Transitioning while working

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    Topic
  • #131705
    Cynthia Dubois
    Participant

    Sorry if this has been covered before, but I just have a few questions maybe some of you may have insight into.  I’d like to especially hear from you ladies who are either going through or went through the transition process while working. How did you go about the process of transitioning while maintaining a job/career? When/ How did you inform your boss/ co-workers/ employees? Were there any HR or ethics committees you had to go through? How did you handle insurance? Who did you have to inform, and when? Was there any timeline you followed?

    For those of you in academia, especially those of you doing active research- did you have to go through any institutional review boards? Did it affect your research funding?

    Basically, I’m looking to come through this all with an intact career and not lose what I have spent decades building and have it minimally impact my research. Thanks for any insight any of you can give.

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    • #131763
      Rachel
      FREE

      “How did you go through the transition process while maintaining a job/career?”

      Good question. I didn’t.

      I was unable to maintain my career through transition and was forced to move on. Reading the responses here, I’m beginning to wonder if I’m the only one.

      Good luck

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      • #131779

        I’m sure there had to be a whole range of experiences, so I appreciate hearing the good and the bad.  Thanks.

        1 user thanked author for this post.
    • #131712

      I work for a very supportive company (3M) in a very accepting state (Minnesota). I knew long before I came out that I would have corporate support. Individuals might be another matter, but more later. We already had documented transition guidelines, both for the employees and for management. I knew a number of women that had already transitioned in their role, and all were happy with the process (though a common belief was that you would likely not see any more promotions – a belief that has been disproven).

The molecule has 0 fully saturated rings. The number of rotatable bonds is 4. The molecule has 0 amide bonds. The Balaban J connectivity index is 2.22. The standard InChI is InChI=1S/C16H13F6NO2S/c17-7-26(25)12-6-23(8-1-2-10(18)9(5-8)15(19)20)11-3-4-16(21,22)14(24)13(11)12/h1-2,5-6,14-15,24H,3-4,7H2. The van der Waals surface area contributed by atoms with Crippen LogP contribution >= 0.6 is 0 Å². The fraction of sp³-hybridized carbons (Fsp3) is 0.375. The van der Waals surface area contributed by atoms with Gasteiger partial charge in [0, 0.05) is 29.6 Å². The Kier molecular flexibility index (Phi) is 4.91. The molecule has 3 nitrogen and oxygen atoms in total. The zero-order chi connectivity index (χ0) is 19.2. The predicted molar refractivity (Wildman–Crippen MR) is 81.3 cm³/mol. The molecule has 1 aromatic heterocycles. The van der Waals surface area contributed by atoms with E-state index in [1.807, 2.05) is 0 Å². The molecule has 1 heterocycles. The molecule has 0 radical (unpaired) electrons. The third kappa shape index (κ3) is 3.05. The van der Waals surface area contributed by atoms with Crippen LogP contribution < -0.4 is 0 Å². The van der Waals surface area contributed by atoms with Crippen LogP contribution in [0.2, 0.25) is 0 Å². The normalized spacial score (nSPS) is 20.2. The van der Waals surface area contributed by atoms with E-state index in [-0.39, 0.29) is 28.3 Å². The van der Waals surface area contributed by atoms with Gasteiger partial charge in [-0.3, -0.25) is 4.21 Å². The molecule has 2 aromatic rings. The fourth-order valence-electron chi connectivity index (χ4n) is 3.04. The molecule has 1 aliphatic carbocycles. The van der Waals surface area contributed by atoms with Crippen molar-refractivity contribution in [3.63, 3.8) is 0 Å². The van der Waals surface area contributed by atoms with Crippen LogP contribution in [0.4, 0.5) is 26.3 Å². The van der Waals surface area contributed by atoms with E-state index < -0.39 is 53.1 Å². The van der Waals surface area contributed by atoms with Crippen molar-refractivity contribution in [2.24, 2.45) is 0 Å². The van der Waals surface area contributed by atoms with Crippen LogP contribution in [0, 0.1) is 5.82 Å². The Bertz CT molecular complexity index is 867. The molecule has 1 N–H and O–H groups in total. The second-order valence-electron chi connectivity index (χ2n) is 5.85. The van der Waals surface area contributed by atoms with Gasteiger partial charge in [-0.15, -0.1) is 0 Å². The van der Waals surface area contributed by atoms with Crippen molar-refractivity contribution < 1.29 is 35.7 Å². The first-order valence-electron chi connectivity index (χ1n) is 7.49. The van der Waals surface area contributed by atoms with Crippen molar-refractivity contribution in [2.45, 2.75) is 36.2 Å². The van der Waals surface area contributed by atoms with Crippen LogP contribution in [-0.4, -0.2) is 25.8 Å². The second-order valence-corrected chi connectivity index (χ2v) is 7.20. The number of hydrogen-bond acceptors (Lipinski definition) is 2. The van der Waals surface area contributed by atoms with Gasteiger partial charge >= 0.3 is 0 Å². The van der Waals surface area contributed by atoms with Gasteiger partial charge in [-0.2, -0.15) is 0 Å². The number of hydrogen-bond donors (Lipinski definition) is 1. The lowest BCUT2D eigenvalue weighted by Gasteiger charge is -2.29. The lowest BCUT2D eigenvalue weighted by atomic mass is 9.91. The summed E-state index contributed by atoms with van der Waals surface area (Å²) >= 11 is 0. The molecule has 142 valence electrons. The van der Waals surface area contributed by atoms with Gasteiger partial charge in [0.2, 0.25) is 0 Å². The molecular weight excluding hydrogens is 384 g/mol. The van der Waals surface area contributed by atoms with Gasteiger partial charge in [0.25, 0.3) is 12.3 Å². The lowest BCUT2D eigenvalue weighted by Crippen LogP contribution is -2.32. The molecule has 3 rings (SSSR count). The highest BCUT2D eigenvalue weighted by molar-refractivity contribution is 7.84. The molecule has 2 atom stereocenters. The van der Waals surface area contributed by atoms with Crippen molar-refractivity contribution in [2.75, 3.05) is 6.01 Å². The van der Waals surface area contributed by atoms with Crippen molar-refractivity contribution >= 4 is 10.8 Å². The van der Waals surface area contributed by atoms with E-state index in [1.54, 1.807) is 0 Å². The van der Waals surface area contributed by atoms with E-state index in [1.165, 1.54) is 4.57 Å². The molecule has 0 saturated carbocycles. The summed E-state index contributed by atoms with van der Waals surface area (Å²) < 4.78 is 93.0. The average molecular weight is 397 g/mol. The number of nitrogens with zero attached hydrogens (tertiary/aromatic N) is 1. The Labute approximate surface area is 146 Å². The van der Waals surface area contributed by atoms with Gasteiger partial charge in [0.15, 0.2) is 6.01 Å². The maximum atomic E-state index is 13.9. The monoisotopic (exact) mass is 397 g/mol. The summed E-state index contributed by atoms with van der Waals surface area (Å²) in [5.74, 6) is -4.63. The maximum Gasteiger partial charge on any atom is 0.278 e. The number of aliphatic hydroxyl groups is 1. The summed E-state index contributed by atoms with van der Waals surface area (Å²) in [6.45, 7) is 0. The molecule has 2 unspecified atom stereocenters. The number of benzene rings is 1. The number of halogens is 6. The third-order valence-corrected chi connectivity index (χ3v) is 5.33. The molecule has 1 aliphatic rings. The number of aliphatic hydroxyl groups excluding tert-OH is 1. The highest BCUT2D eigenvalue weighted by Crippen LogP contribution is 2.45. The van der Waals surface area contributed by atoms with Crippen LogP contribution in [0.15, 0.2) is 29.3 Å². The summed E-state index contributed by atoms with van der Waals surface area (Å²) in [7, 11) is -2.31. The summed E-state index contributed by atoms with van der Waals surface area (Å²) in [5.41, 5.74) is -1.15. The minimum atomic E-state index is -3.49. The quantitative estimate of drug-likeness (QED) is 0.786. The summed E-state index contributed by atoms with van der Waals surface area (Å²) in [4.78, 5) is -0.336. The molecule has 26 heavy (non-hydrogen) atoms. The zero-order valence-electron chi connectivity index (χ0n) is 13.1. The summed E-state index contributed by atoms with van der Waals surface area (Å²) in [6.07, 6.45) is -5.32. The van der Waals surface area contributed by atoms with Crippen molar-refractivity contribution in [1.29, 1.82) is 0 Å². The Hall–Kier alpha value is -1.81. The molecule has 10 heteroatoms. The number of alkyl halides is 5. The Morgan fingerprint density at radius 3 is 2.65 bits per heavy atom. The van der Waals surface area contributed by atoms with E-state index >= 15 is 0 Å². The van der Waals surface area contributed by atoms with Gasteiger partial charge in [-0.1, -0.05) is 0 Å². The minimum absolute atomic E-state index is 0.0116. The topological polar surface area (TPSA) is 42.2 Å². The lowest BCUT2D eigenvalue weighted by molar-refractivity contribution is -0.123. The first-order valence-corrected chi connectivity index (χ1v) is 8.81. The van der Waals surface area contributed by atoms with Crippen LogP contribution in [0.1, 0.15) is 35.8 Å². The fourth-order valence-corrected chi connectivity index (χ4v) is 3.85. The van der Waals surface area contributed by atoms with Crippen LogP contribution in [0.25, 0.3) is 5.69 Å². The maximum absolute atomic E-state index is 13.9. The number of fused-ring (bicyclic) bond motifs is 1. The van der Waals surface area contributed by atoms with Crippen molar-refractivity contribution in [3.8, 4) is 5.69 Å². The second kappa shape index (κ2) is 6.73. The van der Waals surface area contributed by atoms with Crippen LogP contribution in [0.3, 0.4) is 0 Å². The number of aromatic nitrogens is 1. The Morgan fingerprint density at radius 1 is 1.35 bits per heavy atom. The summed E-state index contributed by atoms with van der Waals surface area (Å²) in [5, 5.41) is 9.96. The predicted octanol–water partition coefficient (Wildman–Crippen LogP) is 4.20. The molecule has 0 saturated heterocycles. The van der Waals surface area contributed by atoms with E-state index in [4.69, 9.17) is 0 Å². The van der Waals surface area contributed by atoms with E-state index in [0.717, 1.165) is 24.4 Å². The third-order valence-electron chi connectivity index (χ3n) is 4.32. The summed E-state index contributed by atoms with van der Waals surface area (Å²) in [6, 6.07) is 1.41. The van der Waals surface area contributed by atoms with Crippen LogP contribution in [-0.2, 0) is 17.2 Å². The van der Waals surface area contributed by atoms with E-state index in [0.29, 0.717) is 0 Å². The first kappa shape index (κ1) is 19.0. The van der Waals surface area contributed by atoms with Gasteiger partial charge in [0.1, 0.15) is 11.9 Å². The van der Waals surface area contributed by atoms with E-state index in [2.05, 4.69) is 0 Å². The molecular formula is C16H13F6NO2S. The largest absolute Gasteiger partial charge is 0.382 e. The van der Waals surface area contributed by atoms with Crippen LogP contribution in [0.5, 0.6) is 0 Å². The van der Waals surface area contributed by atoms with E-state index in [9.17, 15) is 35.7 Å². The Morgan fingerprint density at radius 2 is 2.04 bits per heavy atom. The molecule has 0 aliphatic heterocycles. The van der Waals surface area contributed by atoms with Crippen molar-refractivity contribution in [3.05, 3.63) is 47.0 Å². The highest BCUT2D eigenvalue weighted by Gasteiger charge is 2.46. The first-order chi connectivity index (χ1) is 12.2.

For myself, I had already started electrolysis and HRT. I had been living as a woman in various capacities for a while. Working from home 100% made the need to come out at work a non-issue, or so I thought. As I came out to more friends and family, I realized how much not coming out at work was impacting me. So I arranged a meeting with my manager. After I told him his first words were “So, how can I help?” It was a very common sentiment. When I came out to my VP he let out a sigh and said something to the effect (Is that all? I was worried that you were going to tell me you were retiring.” And for the most part everyone has been massively supportive. There were a few folks that seemed to cut my coming-out call with them short, but no actual issues from anyone. I spoke with over 100 of my co-workers (working there for nearly 30 years at the time, you get to know a few folks). When the day came to make it official, it was up to me. I wrote the email, had collected the distribution lists, and sent it out. And the congratulations and positive messages started coming in almost immediately.

       

      Oh, a college professor friend of mine (from a different, more red, state) had the same experience as I did with my VP – “Is that all? I thought you were going to retire.” type response. She has been very happy since she came out.